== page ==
Steve Murphy: “Worst: Once I mistakenly blamed a head of sales for a significant business problem that wasn’t his fault. It turned out that the company had brought a product to market that wasn’t that good. It was tough to sell. I was eventually able to rectify it, that was a mistake on my part, it was a bad one and I learnt from that. Lesson being that if something is not selling, there is a good chance it is not a very good product no matter how good the salesman is.
“Best: A recent decision. The significant increased investment in product over the last couple of years. It is a little bit of a leap of faith because you can spend a lot of money on product and you may not see the return for a year, two or three years. I think our customers have responded quicker than I expected to some of the improvements to the product.”
ET: What is your vision for Epicor?
Steve Murphy: “My 3-5 year vision is that we are a 2 billion dollar global company where more than half of our business is SaaS; More than half of our recurring revenue is SaaS. We are able to effectively compete against the largest software companies where we choose too for enterprise deals, without any sacrifice to the mid market. I believe that the product is already that good. But those are expensive sales cycles I enter into with a great deal of caution.”
ET: Does that mean you are starting to enter into them, the larger enterprise deals?
Steve Murphy: “We are, but we are real choosy.”
ET: What are the key business challenges for the next 12 months?
Steve Murphy: “We just touched on one. If we are going to go upmarket, making sure that we know what we are getting into, we don’t do it at the expense of any other business segments and we won’t. That will be about being choosy about where we go upmarket into enterprise. I think that there is a lot of hard work around modernising, continuing the process and modernising, whether it is kinetic and getting that through all of our core products and then architecturally we are somewhat over the hump on that. We have caught ourselves up across distribution, manufacturing, and retail, and we probably have some work to do on modernising our automotive product structure.”
ET: What are your personal challenges for the next 12 months
Steve Murphy: “The biggest one for me is to maintain a sense of balance. I have three kids that are still home, teenagers, 13,14 and 17. They will be gone pretty soon. I need to make sure as a dad and husband I am available enough so I don’t feel like I shorted them for the career. That is the biggest challenge.”
ET: What keeps you up at night?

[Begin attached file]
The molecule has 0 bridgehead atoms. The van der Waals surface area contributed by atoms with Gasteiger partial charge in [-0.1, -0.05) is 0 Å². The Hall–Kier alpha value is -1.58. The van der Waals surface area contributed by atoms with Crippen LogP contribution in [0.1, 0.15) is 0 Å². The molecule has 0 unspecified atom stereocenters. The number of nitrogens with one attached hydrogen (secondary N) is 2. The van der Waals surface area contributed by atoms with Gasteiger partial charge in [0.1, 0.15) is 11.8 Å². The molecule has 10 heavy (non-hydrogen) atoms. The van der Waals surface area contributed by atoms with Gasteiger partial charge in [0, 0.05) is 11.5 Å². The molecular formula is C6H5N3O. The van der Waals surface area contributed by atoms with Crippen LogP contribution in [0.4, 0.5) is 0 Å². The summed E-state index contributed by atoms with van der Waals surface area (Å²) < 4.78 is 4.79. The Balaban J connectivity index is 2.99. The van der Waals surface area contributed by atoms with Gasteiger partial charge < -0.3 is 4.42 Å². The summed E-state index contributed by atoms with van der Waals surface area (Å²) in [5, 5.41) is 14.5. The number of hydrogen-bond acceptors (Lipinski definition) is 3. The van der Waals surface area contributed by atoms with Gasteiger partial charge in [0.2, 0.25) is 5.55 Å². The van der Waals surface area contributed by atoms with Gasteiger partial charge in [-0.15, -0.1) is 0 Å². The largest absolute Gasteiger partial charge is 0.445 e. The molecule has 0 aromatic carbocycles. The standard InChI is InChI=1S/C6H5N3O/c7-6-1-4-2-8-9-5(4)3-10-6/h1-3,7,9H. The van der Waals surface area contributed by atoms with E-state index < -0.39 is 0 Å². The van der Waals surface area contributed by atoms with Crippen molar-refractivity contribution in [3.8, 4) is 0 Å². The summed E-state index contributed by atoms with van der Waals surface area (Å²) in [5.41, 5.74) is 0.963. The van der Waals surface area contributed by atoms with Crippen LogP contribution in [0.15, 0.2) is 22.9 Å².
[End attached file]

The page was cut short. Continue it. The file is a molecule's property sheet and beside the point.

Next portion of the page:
Steve Murphy: “The Last week of every quarter I lose sleep just making sure that we hit the numbers. Like Howard Schultz said it is the cost of doing business. If we are generally on plan, which we have been, or ahead of plan, it gives us a lot of latitude to spend money on our customers, employees and product. But we have got to achieve well enough that the investors are happy, reasonably happy.”
ET: What does the competitive threat landscape look like?
Steve Murphy: “We are not under the radar anymore, would be the big one. I think that the 2-3 largest software companies in the world are starting to, when they see us in the sales cycle, get a lot more serious about trying to win that deal. That is the biggest one. I do think that when it comes to product differentiation, we do have a better product if we are sticking to our core markets. Doesn’t mean we will win though.”
ET: What’s the one question you’d like to ask another CEO to answer?
Steve Murphy: “The biggest one for me is how do you seek council and get an objective opinion that could help you make a decision? What is the best way to do that? You can’t really seek it inside your company because you will be talking to someone who works for you. If you seek it outside you often can’t do it because it breaks confidentiality. If you go to the board you are talking to people you work for. It’s pretty hard!”
ET: Where do you seek counsel?
Steve Murphy: “It may sound a little silly. My wife is a very shrewd strategist. We have been married 19 years and she advises me on a lot, business, personal, everything else. Then I’ve a couple of best friends that I have stayed in touch with over the years that I can feed those questions off.”
ET: Thank you Steve.